SARS-CoV-2 may also cause brain damage: Amsterdam researchers
The novel coronavirus SARS-CoV-2 may be even more dangerous than thought. In addition to affecting the lungs and various other organs, the virus also affects the brain, according to a study by Amsterdam UMC researchers published in The Lancet Microbe.
Pathologist Paul van der Valk and his team studied the brains of 11 patients who died of Covid-19, the respiratory disease caused by the coronavirus. They found that in 10 of the patients, the virus left clear marks in the brain. Immune cells, called T-lymphocytes, were discovered in their brains, while these cells definitely do not belong there, Van der Valk explained to Nieuwsuur.
"These are cells that are normally kept out of the brain," Van der Valk said. "But in the Covid-19 patients, we saw that they had left the bloodstream and entered the brain tissue. Then, as a pathologist, I know: something is very wrong here."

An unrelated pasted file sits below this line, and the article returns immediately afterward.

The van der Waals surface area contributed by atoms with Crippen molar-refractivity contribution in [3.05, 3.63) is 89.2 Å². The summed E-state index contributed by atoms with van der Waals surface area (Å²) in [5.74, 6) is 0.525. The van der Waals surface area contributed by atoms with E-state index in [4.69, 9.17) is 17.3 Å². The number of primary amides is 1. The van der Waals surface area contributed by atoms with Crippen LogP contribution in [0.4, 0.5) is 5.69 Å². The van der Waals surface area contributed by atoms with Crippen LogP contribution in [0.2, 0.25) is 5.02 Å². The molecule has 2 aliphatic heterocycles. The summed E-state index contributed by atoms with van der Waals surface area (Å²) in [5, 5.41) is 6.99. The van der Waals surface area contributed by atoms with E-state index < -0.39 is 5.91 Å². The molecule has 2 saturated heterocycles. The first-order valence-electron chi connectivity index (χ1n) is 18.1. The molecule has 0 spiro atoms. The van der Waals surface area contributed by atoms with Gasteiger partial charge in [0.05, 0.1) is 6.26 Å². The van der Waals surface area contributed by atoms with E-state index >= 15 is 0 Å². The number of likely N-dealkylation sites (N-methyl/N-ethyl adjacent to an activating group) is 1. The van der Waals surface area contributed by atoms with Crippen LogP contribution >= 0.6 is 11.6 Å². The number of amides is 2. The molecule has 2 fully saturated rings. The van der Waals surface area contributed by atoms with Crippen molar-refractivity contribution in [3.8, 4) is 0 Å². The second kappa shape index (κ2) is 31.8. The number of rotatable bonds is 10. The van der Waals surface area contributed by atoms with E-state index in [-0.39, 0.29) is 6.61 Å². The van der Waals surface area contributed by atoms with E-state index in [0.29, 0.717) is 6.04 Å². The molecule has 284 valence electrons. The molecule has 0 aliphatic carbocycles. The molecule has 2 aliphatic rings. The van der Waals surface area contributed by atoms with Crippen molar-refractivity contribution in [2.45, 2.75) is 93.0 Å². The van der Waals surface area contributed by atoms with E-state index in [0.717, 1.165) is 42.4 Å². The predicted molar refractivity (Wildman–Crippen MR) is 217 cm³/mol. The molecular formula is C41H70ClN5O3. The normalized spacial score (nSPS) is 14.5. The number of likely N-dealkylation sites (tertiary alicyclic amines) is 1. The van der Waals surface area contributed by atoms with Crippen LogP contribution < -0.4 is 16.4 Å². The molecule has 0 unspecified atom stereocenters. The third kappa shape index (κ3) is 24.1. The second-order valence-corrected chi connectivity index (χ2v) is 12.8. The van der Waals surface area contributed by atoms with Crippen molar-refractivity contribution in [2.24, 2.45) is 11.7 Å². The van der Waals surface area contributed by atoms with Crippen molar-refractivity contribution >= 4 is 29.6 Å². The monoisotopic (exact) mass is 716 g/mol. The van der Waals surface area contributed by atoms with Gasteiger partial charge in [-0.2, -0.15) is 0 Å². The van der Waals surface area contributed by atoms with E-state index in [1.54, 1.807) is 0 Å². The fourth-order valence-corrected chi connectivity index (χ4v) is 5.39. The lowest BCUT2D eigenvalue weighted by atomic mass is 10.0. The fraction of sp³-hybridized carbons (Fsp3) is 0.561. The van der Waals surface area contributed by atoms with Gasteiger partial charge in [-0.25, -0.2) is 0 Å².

The immune cells were found in the 10 patients' entire brain and spinal cord, though there was no trace of the virus itself there. Van der Valk therefore believes that the immune cells, created to fight Covid-19, mistakenly attacked certain proteins in the brain. "That can happen if the protein somewhat resembles the virus. The own immune system then runs wild." Further research will be needed to figure out which proteins these immune cells targeted.
Van der Valk thinks that this could already explain why so many coronavirus patients still suffer from fatigue and concentration problems even months after recovering. "Immune-suppressing medication may be able to provide relief for this group. But that needs to be investigated further," he said to Nieuwsuur.